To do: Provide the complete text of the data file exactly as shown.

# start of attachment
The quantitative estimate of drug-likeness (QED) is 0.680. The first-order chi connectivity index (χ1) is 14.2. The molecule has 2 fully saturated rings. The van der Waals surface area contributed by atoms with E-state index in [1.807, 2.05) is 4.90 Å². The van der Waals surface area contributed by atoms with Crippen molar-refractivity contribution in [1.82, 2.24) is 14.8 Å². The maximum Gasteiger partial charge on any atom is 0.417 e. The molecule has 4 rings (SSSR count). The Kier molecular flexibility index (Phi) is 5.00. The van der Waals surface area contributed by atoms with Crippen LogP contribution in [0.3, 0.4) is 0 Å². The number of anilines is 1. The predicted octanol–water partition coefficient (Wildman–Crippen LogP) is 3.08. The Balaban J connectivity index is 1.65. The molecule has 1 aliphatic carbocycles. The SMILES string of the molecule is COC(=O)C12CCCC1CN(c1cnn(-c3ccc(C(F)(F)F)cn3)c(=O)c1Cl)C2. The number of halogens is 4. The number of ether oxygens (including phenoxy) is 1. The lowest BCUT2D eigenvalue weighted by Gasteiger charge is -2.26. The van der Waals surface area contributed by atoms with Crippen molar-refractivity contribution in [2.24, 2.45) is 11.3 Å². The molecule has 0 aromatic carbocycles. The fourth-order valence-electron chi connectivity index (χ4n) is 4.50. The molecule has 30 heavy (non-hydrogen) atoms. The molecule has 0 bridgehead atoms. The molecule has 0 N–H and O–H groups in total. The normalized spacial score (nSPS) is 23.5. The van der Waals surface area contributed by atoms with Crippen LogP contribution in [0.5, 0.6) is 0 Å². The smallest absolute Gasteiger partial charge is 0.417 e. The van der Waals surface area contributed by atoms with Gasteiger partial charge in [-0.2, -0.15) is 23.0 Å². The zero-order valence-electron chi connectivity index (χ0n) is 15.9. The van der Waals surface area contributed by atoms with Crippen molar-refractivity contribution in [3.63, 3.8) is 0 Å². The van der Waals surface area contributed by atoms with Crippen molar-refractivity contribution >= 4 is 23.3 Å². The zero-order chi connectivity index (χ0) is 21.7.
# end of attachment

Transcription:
The quantitative estimate of drug-likeness (QED) is 0.680. The first-order chi connectivity index (χ1) is 14.2. The molecule has 2 fully saturated rings. The van der Waals surface area contributed by atoms with E-state index in [1.807, 2.05) is 4.90 Å². The van der Waals surface area contributed by atoms with Crippen molar-refractivity contribution in [1.82, 2.24) is 14.8 Å². The maximum Gasteiger partial charge on any atom is 0.417 e. The molecule has 4 rings (SSSR count). The Kier molecular flexibility index (Phi) is 5.00. The van der Waals surface area contributed by atoms with Crippen LogP contribution in [0.3, 0.4) is 0 Å². The number of anilines is 1. The predicted octanol–water partition coefficient (Wildman–Crippen LogP) is 3.08. The Balaban J connectivity index is 1.65. The molecule has 1 aliphatic carbocycles. The SMILES string of the molecule is COC(=O)C12CCCC1CN(c1cnn(-c3ccc(C(F)(F)F)cn3)c(=O)c1Cl)C2. The number of halogens is 4. The number of ether oxygens (including phenoxy) is 1. The lowest BCUT2D eigenvalue weighted by Gasteiger charge is -2.26. The van der Waals surface area contributed by atoms with Crippen molar-refractivity contribution in [2.24, 2.45) is 11.3 Å². The molecule has 0 aromatic carbocycles. The fourth-order valence-electron chi connectivity index (χ4n) is 4.50. The molecule has 30 heavy (non-hydrogen) atoms. The molecule has 0 bridgehead atoms. The molecule has 0 N–H and O–H groups in total. The normalized spacial score (nSPS) is 23.5. The van der Waals surface area contributed by atoms with Crippen LogP contribution in [0.5, 0.6) is 0 Å². The smallest absolute Gasteiger partial charge is 0.417 e. The van der Waals surface area contributed by atoms with Gasteiger partial charge in [-0.2, -0.15) is 23.0 Å². The zero-order valence-electron chi connectivity index (χ0n) is 15.9. The van der Waals surface area contributed by atoms with Crippen molar-refractivity contribution in [3.63, 3.8) is 0 Å². The van der Waals surface area contributed by atoms with Crippen molar-refractivity contribution >= 4 is 23.3 Å². The zero-order chi connectivity index (χ0) is 21.7.